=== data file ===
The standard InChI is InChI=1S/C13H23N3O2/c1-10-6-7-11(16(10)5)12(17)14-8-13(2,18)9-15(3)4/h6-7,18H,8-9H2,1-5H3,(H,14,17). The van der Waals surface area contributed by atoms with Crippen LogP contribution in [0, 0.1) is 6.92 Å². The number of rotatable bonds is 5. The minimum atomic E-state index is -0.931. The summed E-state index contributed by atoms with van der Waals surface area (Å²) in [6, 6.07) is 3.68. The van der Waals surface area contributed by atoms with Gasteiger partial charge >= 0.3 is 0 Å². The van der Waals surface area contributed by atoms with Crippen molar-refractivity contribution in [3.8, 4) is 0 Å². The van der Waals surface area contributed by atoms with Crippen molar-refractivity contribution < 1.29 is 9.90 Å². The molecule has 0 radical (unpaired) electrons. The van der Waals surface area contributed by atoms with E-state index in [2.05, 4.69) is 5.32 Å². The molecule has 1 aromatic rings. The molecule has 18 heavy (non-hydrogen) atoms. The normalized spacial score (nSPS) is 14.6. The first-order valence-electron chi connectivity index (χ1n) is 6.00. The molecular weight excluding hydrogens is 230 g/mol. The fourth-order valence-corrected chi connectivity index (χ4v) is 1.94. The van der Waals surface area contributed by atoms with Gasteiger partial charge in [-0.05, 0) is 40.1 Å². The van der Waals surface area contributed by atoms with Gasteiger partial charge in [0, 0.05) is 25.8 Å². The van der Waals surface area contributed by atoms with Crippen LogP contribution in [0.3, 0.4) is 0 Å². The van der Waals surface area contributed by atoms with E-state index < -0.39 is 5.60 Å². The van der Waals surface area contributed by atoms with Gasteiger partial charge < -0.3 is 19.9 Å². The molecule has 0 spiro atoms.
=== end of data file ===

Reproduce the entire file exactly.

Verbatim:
The standard InChI is InChI=1S/C13H23N3O2/c1-10-6-7-11(16(10)5)12(17)14-8-13(2,18)9-15(3)4/h6-7,18H,8-9H2,1-5H3,(H,14,17). The van der Waals surface area contributed by atoms with Crippen LogP contribution in [0, 0.1) is 6.92 Å². The number of rotatable bonds is 5. The minimum atomic E-state index is -0.931. The summed E-state index contributed by atoms with van der Waals surface area (Å²) in [6, 6.07) is 3.68. The van der Waals surface area contributed by atoms with Gasteiger partial charge >= 0.3 is 0 Å². The van der Waals surface area contributed by atoms with Crippen molar-refractivity contribution in [3.8, 4) is 0 Å². The van der Waals surface area contributed by atoms with Crippen molar-refractivity contribution < 1.29 is 9.90 Å². The molecule has 0 radical (unpaired) electrons. The van der Waals surface area contributed by atoms with E-state index in [2.05, 4.69) is 5.32 Å². The molecule has 1 aromatic rings. The molecule has 18 heavy (non-hydrogen) atoms. The normalized spacial score (nSPS) is 14.6. The first-order valence-electron chi connectivity index (χ1n) is 6.00. The molecular weight excluding hydrogens is 230 g/mol. The fourth-order valence-corrected chi connectivity index (χ4v) is 1.94. The van der Waals surface area contributed by atoms with Gasteiger partial charge in [-0.05, 0) is 40.1 Å². The van der Waals surface area contributed by atoms with Gasteiger partial charge in [0, 0.05) is 25.8 Å². The van der Waals surface area contributed by atoms with Crippen LogP contribution in [0.3, 0.4) is 0 Å². The van der Waals surface area contributed by atoms with E-state index < -0.39 is 5.60 Å². The van der Waals surface area contributed by atoms with Gasteiger partial charge < -0.3 is 19.9 Å². The molecule has 0 spiro atoms.